I like to do.” James Bond added, “Teachers always said I couldn’t work in groups because I
was too hyper and I got angry fast. But I learned that I could work well on a team. I just had to control the way I acted.” Chesapeake Redevelopment & Housing Authority sponsored a 12-session program, run at four different community centers. There were
between five and fifteen kids at each community center ranging in age from eight to fourteen. The kids in each community were given an overview of the music industry, taught the songwriting process and how to record their songs in the music studio.

During the songwriting sessions, the two YES Alumni Staff members, Joe and Brenae, remarked that it went very well. The kids wrote their songs and the staff helped them put it into the correct grammatical and lyrical structure. At the end, the kids were proud to say they wrote and produced their own songs.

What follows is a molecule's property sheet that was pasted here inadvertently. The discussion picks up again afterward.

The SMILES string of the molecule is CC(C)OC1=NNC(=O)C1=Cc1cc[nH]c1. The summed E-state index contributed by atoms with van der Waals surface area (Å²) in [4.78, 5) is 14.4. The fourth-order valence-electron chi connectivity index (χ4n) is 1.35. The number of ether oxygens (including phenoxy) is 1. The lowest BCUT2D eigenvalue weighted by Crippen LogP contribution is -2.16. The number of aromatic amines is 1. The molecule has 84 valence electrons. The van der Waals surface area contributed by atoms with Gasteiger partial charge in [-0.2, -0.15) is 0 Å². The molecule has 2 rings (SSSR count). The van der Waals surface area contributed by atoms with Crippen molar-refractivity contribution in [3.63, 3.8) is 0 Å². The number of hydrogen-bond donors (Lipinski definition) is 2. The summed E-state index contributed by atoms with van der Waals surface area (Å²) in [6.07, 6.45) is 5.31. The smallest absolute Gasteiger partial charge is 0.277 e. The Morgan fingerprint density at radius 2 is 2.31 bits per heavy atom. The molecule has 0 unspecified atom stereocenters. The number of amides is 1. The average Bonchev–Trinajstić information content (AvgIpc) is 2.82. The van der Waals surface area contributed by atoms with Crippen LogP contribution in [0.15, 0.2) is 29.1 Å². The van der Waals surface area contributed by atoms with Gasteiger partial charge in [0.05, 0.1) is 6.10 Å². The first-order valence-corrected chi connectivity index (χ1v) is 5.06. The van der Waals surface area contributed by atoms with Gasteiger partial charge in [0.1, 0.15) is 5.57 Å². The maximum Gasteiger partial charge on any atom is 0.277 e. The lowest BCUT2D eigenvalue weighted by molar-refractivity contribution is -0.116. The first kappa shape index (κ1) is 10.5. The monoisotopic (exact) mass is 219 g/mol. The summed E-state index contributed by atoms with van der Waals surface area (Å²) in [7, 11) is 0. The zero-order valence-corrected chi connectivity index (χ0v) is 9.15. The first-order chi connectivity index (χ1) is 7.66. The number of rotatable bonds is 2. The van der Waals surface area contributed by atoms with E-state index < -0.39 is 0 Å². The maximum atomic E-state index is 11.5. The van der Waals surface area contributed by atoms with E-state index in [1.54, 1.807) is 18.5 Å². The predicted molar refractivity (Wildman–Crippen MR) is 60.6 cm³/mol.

The staff expressed that the kids in Chesapeake loved the program because it gave them a chance to express themselves and have their voices heard. Some of the kids enjoyed the program so much they even tried to attend the sessions at the other Chesapeake community centers.

Sponsored by Chesapeake Community Services Board, Aronica Glover headed the “NO Smoking” Video Production module. She was assisted by Linwood Whitehead, a YES Alum Staff member, who commented, “The kids were inspired. When we first met them they thought it’d be boring but as we got started the kids got really excited…they were there ready to work even before we got there each day.”

The “No Smoking” video project took place in four Chesapeake communities running six video production sessions at each community center. The youth learned camera operation, directing, set management, set design, story and script development, editing, and audience analysis. Through the screenwriting process they learned how to brainstorm. Rather than coming up with easier, simple ideas, they had to become creative. They had to stretch themselves to think of ideas and stories which would influence their peer audience.